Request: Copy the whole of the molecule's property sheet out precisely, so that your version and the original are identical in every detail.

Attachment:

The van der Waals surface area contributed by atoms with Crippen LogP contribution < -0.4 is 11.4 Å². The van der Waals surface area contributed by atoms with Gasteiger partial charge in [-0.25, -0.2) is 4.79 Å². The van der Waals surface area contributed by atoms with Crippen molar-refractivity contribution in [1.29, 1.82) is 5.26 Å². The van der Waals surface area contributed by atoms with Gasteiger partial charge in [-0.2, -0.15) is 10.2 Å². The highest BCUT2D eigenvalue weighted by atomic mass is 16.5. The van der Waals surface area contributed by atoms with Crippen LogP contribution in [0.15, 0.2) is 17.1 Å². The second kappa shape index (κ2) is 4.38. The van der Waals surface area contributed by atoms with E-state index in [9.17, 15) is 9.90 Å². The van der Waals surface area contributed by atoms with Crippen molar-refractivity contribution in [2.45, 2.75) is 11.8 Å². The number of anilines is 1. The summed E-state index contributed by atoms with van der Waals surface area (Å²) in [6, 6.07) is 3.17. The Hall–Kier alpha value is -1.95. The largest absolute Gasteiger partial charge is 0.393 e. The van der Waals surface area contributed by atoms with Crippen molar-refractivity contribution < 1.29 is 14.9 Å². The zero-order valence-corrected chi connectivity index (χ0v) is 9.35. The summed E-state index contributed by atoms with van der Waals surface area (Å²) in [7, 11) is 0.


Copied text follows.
The van der Waals surface area contributed by atoms with Crippen LogP contribution < -0.4 is 11.4 Å². The van der Waals surface area contributed by atoms with Gasteiger partial charge in [-0.25, -0.2) is 4.79 Å². The van der Waals surface area contributed by atoms with Crippen molar-refractivity contribution in [1.29, 1.82) is 5.26 Å². The van der Waals surface area contributed by atoms with Gasteiger partial charge in [-0.2, -0.15) is 10.2 Å². The highest BCUT2D eigenvalue weighted by atomic mass is 16.5. The van der Waals surface area contributed by atoms with Crippen LogP contribution in [0.15, 0.2) is 17.1 Å². The second kappa shape index (κ2) is 4.38. The van der Waals surface area contributed by atoms with E-state index in [9.17, 15) is 9.90 Å². The van der Waals surface area contributed by atoms with Crippen molar-refractivity contribution in [2.45, 2.75) is 11.8 Å². The number of anilines is 1. The summed E-state index contributed by atoms with van der Waals surface area (Å²) in [6, 6.07) is 3.17. The Hall–Kier alpha value is -1.95. The largest absolute Gasteiger partial charge is 0.393 e. The van der Waals surface area contributed by atoms with Crippen molar-refractivity contribution < 1.29 is 14.9 Å². The zero-order valence-corrected chi connectivity index (χ0v) is 9.35. The summed E-state index contributed by atoms with van der Waals surface area (Å²) in [7, 11) is 0.